An Examination of Homophobia and Social Work Practice Among a Sample of School Social Workers
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An Examination of Homophobia and Social Work Practice Among a Sample of School Social Workers Milka Ramirez, Ph.D., MSW Jane Addams College of Social Work University of Illinois at Chicago (2012) Dissertation Chairperson: Patricia O’Brien, Ph.D., MSW Scant empirical evidence exists that examines school social workers’ attitudes toward lesbian, gay, bisexual, and transgender (LGBT) individuals and engagement with gay affirmative practice. This cross-sectional exploratory, descriptive study surveyed 283 school social workers across 42 states in the United States. Participants were recruited from two national school social work organizations, and their affiliates. The study aimed at examining the relationship between the degree of homophobia among school social workers and the extent that school social workers engage in gay affirmative practice, as well as how the perceived school climate moderated the relationship between these two variables. Results from this study suggest that school social workers reported nonhomophobic views and high engagement with gay affirmative practice. Results from bivariate analysis indicate that school social workers who reported more contact with LGBT individuals, more education in their master’s education program focused on LGBT populations, more self-directed learning about LGBT populations, as well as more supervision or consultation in the workplace about LGBT populations also reported nonhomophobic views and high engagement with gay affirmative practice. Conversely, school social workers that reported high scores of religiosity and more frequent attendance of religious services reported lower favorable views toward LGBT populations and low engagement with gay affirmative practice. Results from multiple regression analysis indicate that homophobia, accounted for over 50% of the variance found in gay affirmative practice. Results from multiple regression with interaction analysis imply that school climate may potentially moderate the relationship between homophobia and gay affirmative practice. However, stronger empirical support for the interrelatedness among homophobia, gay affirmative practice and school climate is needed. Content analysis of open ended questions supports that school social workers adhere to at least two tenets of gay affirmative practice (i) intellectual capacity for gay affirmative practice and (ii) creating a safe and affirming space for LGBT students in schools. Content analysis of open ended questions provides information about the support and obstacles faced by school social workers’ who address school climate for LGBT students. Implications for social work research, education, practice, policy development, theory and social justice are discussed.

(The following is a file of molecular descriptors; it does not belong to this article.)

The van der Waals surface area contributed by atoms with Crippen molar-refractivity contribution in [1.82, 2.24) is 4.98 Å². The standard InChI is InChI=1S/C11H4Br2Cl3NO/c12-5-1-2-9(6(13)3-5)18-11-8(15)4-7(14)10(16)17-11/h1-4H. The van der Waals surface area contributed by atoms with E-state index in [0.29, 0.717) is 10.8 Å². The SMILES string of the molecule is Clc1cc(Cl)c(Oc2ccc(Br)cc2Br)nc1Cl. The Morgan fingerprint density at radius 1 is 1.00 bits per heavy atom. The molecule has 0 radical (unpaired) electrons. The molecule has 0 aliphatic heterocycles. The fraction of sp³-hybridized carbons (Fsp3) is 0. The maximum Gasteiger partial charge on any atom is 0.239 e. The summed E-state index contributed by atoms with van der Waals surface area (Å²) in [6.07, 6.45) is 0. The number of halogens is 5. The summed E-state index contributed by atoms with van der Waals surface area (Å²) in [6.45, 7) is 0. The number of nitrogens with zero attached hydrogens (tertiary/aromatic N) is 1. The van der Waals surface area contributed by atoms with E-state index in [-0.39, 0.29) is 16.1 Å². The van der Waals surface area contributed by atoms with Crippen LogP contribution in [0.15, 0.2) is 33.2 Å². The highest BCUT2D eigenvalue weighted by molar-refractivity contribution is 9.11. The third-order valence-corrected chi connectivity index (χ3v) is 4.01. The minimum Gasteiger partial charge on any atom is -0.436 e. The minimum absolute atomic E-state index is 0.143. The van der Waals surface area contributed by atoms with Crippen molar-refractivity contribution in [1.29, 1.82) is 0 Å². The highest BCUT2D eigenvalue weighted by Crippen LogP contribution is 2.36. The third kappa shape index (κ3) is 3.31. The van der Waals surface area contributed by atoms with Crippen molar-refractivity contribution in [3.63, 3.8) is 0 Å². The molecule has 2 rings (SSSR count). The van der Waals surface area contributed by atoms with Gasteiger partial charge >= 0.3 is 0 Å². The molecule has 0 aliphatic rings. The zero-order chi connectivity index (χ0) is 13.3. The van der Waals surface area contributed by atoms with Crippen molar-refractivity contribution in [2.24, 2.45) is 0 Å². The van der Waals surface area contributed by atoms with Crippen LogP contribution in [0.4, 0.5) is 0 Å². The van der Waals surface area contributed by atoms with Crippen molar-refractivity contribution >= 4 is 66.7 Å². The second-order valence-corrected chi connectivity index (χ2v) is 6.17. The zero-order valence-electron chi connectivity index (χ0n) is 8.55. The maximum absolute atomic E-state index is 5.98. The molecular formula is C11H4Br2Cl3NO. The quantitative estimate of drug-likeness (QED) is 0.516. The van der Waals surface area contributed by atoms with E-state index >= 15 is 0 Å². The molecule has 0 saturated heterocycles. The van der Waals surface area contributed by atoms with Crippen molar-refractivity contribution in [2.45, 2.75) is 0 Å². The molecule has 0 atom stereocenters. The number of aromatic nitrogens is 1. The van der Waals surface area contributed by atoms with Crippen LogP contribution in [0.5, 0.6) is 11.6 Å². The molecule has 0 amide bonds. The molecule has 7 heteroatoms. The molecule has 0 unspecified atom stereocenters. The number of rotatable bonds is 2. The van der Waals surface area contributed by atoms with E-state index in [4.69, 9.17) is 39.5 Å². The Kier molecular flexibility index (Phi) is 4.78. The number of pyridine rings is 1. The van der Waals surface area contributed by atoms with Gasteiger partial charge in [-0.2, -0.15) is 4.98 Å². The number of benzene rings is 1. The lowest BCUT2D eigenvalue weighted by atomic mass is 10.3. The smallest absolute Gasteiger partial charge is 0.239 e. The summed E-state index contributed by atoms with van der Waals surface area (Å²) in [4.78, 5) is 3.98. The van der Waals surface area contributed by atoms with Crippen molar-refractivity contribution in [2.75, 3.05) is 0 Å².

School Social Work
Gay Affirmative Practice